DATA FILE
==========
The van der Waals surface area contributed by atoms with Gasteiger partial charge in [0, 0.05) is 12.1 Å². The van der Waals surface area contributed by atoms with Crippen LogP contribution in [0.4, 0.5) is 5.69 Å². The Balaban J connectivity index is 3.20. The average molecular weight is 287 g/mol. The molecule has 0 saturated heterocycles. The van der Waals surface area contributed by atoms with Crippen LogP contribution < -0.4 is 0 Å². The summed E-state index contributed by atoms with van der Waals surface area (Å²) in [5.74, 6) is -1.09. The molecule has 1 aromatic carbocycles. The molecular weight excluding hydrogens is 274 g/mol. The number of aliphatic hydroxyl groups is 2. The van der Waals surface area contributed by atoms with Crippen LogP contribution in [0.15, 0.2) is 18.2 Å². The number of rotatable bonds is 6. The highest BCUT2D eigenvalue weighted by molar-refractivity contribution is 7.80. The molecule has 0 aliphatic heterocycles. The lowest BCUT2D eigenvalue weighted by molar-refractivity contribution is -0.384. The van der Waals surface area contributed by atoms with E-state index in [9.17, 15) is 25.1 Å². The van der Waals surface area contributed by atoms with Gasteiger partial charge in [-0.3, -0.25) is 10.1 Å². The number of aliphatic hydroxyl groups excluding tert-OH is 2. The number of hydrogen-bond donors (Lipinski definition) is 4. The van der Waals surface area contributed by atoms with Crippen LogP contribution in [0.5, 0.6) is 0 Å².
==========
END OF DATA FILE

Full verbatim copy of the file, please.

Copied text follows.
The van der Waals surface area contributed by atoms with Gasteiger partial charge in [0, 0.05) is 12.1 Å². The van der Waals surface area contributed by atoms with Crippen LogP contribution in [0.4, 0.5) is 5.69 Å². The Balaban J connectivity index is 3.20. The average molecular weight is 287 g/mol. The molecule has 0 saturated heterocycles. The van der Waals surface area contributed by atoms with Crippen LogP contribution < -0.4 is 0 Å². The summed E-state index contributed by atoms with van der Waals surface area (Å²) in [5.74, 6) is -1.09. The molecule has 1 aromatic carbocycles. The molecular weight excluding hydrogens is 274 g/mol. The number of aliphatic hydroxyl groups is 2. The van der Waals surface area contributed by atoms with Crippen LogP contribution in [0.15, 0.2) is 18.2 Å². The number of rotatable bonds is 6. The highest BCUT2D eigenvalue weighted by molar-refractivity contribution is 7.80. The molecule has 0 aliphatic heterocycles. The lowest BCUT2D eigenvalue weighted by molar-refractivity contribution is -0.384. The van der Waals surface area contributed by atoms with E-state index in [9.17, 15) is 25.1 Å². The van der Waals surface area contributed by atoms with Gasteiger partial charge in [-0.3, -0.25) is 10.1 Å². The number of aliphatic hydroxyl groups excluding tert-OH is 2. The number of hydrogen-bond donors (Lipinski definition) is 4. The van der Waals surface area contributed by atoms with Crippen LogP contribution in [0.5, 0.6) is 0 Å².